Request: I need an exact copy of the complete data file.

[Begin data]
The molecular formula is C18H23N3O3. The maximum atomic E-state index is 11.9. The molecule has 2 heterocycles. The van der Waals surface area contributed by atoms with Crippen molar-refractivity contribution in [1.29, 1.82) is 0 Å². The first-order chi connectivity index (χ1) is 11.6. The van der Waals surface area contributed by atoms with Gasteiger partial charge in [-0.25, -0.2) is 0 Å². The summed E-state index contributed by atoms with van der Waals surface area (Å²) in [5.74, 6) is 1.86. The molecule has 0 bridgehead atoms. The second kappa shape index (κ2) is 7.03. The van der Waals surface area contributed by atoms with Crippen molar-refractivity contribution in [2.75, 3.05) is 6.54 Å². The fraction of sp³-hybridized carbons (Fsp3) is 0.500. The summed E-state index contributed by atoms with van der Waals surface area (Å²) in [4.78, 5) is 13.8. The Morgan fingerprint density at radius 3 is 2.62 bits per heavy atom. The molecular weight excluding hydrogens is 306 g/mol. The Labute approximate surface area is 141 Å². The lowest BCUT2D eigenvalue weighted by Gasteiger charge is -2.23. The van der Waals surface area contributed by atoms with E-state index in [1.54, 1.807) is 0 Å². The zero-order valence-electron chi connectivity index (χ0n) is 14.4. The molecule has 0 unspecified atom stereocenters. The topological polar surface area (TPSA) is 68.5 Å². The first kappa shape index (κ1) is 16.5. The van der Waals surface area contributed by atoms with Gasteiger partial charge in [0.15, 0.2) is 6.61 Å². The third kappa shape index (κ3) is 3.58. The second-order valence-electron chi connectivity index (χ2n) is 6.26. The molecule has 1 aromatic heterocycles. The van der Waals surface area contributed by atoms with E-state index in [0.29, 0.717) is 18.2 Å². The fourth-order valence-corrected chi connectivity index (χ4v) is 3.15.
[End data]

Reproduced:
The molecular formula is C18H23N3O3. The maximum atomic E-state index is 11.9. The molecule has 2 heterocycles. The van der Waals surface area contributed by atoms with Crippen molar-refractivity contribution in [1.29, 1.82) is 0 Å². The first-order chi connectivity index (χ1) is 11.6. The van der Waals surface area contributed by atoms with Gasteiger partial charge in [-0.25, -0.2) is 0 Å². The summed E-state index contributed by atoms with van der Waals surface area (Å²) in [5.74, 6) is 1.86. The molecule has 0 bridgehead atoms. The second kappa shape index (κ2) is 7.03. The van der Waals surface area contributed by atoms with Crippen molar-refractivity contribution in [2.75, 3.05) is 6.54 Å². The fraction of sp³-hybridized carbons (Fsp3) is 0.500. The summed E-state index contributed by atoms with van der Waals surface area (Å²) in [4.78, 5) is 13.8. The Morgan fingerprint density at radius 3 is 2.62 bits per heavy atom. The molecular weight excluding hydrogens is 306 g/mol. The Labute approximate surface area is 141 Å². The lowest BCUT2D eigenvalue weighted by Gasteiger charge is -2.23. The van der Waals surface area contributed by atoms with E-state index in [1.54, 1.807) is 0 Å². The zero-order valence-electron chi connectivity index (χ0n) is 14.4. The molecule has 0 unspecified atom stereocenters. The topological polar surface area (TPSA) is 68.5 Å². The first kappa shape index (κ1) is 16.5. The van der Waals surface area contributed by atoms with Gasteiger partial charge in [0.15, 0.2) is 6.61 Å². The third kappa shape index (κ3) is 3.58. The second-order valence-electron chi connectivity index (χ2n) is 6.26. The molecule has 1 aromatic heterocycles. The van der Waals surface area contributed by atoms with E-state index in [0.29, 0.717) is 18.2 Å². The fourth-order valence-corrected chi connectivity index (χ4v) is 3.15.